Raumanen by Marianne Katoppo

An old cover, year unknown

I read Raumanen for work. It wasn’t a book I would have chosen for myself. I once owned a reference book on Indonesian literature and from it, read the synopsis and ending of Raumanen. I found the story dated and melodramatic and so was never interested in picking up the novel.

It was a shame I knew about the ending going in. Three-quarters through reading, I realized it was meant to be a plot twist. I will only talk about the ending vaguely here, should anyone be interested in picking up Raumanen.

Raumanen was first published as a serial in the popular women’s magazine Femina then published as a novel in 1977. Normally categorized in the romance genre, Raumanen is at times also considered literary fiction. Indonesians do love their romances.

The structure of Raumanen is simple. There are 3 sections: a traditional third-person narrative reciting the romance of Raumanen and Monang, a first-person POV narrative of Raumanen 10 years later, and a parallel passage from Monang’s POV. The 3 sections are written in short chapters that are interwoven together.

The novel begins with Raumanen’s perspective, 10 years later. It is established that her relationship with Monang imploded years ago. We continue reading to figure out what happened.

Raumanen met Monang at a university event. Monang is brash, flamboyant, and clearly a playboy. As is common with this type of man, he has a certain charisma about him. Immediately, he sets out to charm Raumanen. All her friends warn Raumanen against Monang, but she laughs off their attempts, claiming they are simply friends, that they have more of a brother-sister relationship. Yeah, doesn’t take long for all that to change.

To my surprise, I enjoyed the beginning of Raumanen much more than I expected. Because it is set in a university, the language is fluid and limber, not at all stiff despite being an older novel. Raumanen as a character is likable: witty and idealistic, while also painfully naïve.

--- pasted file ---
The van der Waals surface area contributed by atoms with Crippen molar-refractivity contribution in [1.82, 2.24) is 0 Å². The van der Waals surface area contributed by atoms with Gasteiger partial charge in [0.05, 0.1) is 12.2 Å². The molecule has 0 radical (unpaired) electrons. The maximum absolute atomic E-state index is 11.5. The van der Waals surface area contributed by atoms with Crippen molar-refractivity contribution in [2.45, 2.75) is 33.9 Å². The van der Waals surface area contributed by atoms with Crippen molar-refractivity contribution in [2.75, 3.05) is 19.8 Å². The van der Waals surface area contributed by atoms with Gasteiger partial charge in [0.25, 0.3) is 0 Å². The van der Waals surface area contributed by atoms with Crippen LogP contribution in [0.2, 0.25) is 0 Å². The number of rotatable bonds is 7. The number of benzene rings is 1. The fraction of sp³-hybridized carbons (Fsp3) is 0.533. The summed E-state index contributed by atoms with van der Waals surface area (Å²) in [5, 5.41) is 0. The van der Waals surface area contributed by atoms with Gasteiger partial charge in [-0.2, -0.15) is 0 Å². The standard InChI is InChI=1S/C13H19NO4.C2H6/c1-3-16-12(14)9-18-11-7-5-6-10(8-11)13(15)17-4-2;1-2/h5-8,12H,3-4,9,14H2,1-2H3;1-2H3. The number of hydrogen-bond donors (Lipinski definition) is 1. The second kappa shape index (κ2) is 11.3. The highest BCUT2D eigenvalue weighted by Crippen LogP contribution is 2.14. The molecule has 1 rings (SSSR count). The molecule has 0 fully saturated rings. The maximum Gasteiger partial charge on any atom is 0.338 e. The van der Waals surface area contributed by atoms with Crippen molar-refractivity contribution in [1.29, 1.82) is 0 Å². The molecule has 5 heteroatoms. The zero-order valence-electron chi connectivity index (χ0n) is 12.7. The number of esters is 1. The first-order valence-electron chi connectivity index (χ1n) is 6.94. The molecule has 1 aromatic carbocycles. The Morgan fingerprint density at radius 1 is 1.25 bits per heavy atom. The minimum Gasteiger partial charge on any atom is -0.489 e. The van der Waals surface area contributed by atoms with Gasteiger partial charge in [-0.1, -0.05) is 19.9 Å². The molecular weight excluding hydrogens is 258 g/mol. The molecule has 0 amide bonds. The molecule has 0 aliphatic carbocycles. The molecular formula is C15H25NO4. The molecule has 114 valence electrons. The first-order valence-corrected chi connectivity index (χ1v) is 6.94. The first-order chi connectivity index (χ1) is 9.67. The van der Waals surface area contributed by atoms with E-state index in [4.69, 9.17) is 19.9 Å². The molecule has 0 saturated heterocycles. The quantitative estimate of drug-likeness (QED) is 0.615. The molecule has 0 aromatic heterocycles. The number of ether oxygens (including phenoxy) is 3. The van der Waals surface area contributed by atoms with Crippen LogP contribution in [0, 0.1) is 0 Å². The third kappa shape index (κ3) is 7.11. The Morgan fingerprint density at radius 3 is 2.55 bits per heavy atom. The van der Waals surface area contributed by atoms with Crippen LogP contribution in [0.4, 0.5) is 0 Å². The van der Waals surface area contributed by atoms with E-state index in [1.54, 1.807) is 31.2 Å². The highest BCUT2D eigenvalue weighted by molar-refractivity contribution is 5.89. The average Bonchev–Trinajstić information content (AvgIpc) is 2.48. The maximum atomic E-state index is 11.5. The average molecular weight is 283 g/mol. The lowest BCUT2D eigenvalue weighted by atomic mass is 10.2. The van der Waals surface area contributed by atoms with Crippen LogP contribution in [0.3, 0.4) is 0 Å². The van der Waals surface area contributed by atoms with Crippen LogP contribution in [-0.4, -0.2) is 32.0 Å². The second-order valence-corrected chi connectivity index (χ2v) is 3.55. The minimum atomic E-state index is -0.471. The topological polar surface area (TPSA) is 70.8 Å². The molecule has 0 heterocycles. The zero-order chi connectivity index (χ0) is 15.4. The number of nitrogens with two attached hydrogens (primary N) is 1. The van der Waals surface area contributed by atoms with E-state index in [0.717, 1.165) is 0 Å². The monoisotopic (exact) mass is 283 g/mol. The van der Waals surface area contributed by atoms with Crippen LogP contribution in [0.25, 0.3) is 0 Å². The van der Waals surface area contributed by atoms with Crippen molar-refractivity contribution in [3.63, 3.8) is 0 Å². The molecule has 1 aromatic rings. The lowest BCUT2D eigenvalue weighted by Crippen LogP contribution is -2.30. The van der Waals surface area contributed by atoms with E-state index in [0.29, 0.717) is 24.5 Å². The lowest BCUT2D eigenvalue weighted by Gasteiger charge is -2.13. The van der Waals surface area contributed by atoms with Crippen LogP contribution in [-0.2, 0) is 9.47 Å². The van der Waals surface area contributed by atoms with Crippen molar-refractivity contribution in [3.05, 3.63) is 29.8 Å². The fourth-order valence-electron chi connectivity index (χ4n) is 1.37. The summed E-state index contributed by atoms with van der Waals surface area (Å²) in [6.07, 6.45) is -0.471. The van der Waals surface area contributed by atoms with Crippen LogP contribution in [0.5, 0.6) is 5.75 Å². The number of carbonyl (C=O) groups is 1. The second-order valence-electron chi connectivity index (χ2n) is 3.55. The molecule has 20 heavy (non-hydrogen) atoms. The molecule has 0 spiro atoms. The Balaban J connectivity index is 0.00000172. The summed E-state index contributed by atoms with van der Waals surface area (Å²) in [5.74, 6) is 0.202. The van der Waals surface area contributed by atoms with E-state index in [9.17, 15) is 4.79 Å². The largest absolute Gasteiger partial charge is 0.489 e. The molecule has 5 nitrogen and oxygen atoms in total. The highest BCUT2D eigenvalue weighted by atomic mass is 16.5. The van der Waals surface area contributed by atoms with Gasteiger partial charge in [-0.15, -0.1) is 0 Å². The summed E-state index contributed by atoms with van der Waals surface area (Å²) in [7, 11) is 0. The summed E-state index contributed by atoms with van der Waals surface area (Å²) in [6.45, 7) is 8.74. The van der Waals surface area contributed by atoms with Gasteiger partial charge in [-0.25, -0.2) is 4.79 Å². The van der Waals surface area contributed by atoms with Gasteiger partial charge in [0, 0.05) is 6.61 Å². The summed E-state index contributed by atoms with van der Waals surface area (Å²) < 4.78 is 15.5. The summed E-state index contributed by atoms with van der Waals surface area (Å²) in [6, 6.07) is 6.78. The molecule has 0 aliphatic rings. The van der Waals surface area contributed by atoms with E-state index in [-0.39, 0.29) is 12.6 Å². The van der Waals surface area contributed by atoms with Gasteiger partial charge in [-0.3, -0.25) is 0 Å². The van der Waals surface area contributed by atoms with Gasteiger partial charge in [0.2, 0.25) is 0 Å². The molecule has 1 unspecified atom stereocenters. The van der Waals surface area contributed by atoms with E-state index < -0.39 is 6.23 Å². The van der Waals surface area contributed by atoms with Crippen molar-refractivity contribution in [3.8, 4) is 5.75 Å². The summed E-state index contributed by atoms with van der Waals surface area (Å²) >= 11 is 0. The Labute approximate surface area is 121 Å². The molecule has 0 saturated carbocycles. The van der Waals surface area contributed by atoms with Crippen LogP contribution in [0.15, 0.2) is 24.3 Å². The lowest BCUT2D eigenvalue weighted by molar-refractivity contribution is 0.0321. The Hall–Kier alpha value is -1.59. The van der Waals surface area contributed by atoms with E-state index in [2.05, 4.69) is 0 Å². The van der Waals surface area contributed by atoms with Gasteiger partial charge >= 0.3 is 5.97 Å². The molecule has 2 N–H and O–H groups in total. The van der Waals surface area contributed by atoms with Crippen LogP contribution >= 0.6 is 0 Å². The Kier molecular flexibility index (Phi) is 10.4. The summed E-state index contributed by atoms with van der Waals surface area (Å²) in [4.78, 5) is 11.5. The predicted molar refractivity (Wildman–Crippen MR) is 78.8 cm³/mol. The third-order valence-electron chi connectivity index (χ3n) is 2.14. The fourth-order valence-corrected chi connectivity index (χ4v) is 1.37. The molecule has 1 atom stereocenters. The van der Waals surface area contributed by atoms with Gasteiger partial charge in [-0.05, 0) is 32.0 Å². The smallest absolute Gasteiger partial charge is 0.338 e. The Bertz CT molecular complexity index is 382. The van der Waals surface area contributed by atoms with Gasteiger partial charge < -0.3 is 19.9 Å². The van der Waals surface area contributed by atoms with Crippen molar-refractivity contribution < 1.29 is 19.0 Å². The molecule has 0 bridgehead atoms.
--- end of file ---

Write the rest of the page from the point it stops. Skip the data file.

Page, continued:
The novel’s primary theme is interracial relationships. Raumanen is set in the 1970s, when Indonesia was still a very young country. It occupies such a wide swath of areas and islands, and people from disparate tribes could not conceive of themselves as part of a greater whole. Thus, despite Raumanen becoming pregnant, Monang’s wealthy and conservative parents cannot accept a marriage between them.

Reading Raumanen decades later makes for food for thought. Indonesia may be an older country now, but attitudes regarding interracial and interreligious relationships can still be as archaic as in the 1970s. It still isn’t easy for interreligious couples to get married here. Often, they must marry abroad or one half of the couple must convert. For those with limited funds or want to remain with their premarital faith, there are few options. Many parents still want their children to marry exclusively within the tribe or race. Ironic, considering Indonesia’s motto is “Unity in Diversity.”

Back to the plot. Glaring plot holes, to be exact. It really bothered me how permissive characters were in letting Raumanen be alone with Monang. Raumanen’s family lets Monang drive her around at night, alone. Wasn’t this the 1970s? I wasn’t surprised Raumanen ended up pregnant.

On the writing front, I wished Katoppo had written more scenes developing the relationship between Raumanen and Monang. Their friendship was told, not shown. The romance happened too speedily. Not too mention problematic as their first kiss was more of Monang forcing the act on Raumanen.

Then there’s Monang’s character. I don’t like him. He’s too brazen yet not courageous enough for what really matters. I couldn’t help but wonder how Raumanen and Monang became attracted to each other in the first place: they are clearly incompatible. Raumanen is ambitious and wants to be independent, while Monang is secure in mediocrity and would rather drift through life.

Reading the first-person POVs was a bit of a chore. Raumanen’s 10-years-later POV is irritating as it dripped with self-pity. Post-romance, she was a crusty, unlikeable character who was suspicious of everyone. In fact, both POVs were annoying as the parallel thoughts of ‘I’ve ruined her’ and ‘I’m ruined forever’ got tedious. Katoppo’s intention was to convey poetry in misery, the POV sections were replete with floral diction and poetic flourishes. It just didn’t work for me. I found it annoying and they didn’t advance the plot at all.

Or so I had thought.

Turns out, the POV passages had something to do with plot. They hinted at the ending to come. When I figured it out, I flicked backwards to see if I had missed all the signs. It was amazing to realize how Katoppo made a simple structure so effective.

I found it difficult to rate Raumanen. It was an OK read. Some elements frustrated me. Its plot twist had the power to surprise even though I had known the ending beforehand. I found the 2 main characters grating. I liked the deeper commentary Katoppo made, and the writing style flowed well. Mixed feelings all around. I will say this: I now understand why the story is well-regarded in the Indonesian literary canon, even if parts of Raumanen are dated by contemporary standards.

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